This question already has an answer here:

Which one is the correct one?

I had no idea San Diego (and its surrounding areas) is that crowded.


I had no idea San Diego (and its surrounding areas) are that crowded.

And would the answer be different if I used commas instead of the two parentheses?

marked as duplicate by Andrew Leach, JLG, tchrist, MetaEd, Hellion Feb 28 '13 at 15:26

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  • 1
    This question is very similar to Changing plurality in parentheses -- does that question give any pointers? – Andrew Leach Feb 28 '13 at 8:21
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    No, because all the commas do is define a parenthetical phrase. That particular sentence doesn't really need brackets or commas: just run it all together [and use are]. – Andrew Leach Feb 28 '13 at 8:34
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    I think there are questions I've never seen addressed, here or hereabouts. The standard mantra is 'a parenthesis must be deletable with no resulting ungrammaticality' (though I've not come across whether this applies to comma-enclosed and dash-enclosed parentheses as well as to parenthesis-enclosed parentheses). However, what restrictions are there on the nature of the parenthesis? This can be wildly at odds with the matrix sentence { Bob (what muscles) floored Ted. Joe (no kidding) bottled it. Sam (!) ran off.} But San Diego (and its surrounding areas) is busy. does seem wrong. – Edwin Ashworth Feb 28 '13 at 23:50
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    Roronoa: this problem has been buzzing round my bonnet. (1) I agree that the use of brackets gives a different emphasis, and rewrites without them lose that. (2) Even though parentheses are supposed to be syntactically independent of the matrix sentence, I agree with you that I had no idea San Diego (and its surrounding areas) is that crowded. sounds 'off'. (3) A rewrite preserving the 'afterthought' nuance (assuming that is the purpose of the use of the parenthesis) is: I had no idea that San Diego was that crowded (as, apparently, are its surrounding areas). – Edwin Ashworth Mar 1 '13 at 9:22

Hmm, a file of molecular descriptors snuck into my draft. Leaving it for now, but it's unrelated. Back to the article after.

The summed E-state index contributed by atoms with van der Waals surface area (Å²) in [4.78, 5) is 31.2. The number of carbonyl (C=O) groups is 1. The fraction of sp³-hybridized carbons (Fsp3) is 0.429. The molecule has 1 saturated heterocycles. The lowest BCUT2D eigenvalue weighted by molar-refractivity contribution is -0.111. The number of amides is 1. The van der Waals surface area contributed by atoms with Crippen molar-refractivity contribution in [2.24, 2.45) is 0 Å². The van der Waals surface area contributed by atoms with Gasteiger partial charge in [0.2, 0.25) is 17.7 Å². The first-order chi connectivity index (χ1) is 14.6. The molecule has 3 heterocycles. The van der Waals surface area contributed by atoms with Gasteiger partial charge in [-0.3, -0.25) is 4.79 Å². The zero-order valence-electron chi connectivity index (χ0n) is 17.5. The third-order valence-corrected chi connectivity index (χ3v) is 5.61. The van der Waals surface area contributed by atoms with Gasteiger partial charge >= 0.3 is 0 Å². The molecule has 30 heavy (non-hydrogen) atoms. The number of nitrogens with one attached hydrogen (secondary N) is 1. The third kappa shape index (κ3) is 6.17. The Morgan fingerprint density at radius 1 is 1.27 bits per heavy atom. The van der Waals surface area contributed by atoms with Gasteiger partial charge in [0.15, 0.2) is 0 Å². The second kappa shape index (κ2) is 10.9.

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    @EdwinAshworth: Late response: you may find Byron's answer to english.stackexchange.com/questions/403708/… interesting; he seems to have found sources that address this exact issue. – sumelic Aug 1 '17 at 3:52

As Andrew has said in his comment, you don’t need brackets here. By using them you create an unnecessary difficulty, and you don’t really need to replace them with commas. San Diego and its surrounding areas is a plural subject, so it needs a plural verb.

What you also need is the verb in a different tense. The second clause in the sentence is, in functional grammar terms, a projected clause. That is, it is similar to indirect speech, in which present tenses normally become past tenses. All these considerations point to writing the sentence as:

I had no idea San Diego and its surrounding areas were that crowded.

  • This does not convey the 'afterthought' idea, which the author may want to. – Edwin Ashworth Aug 1 '17 at 8:52

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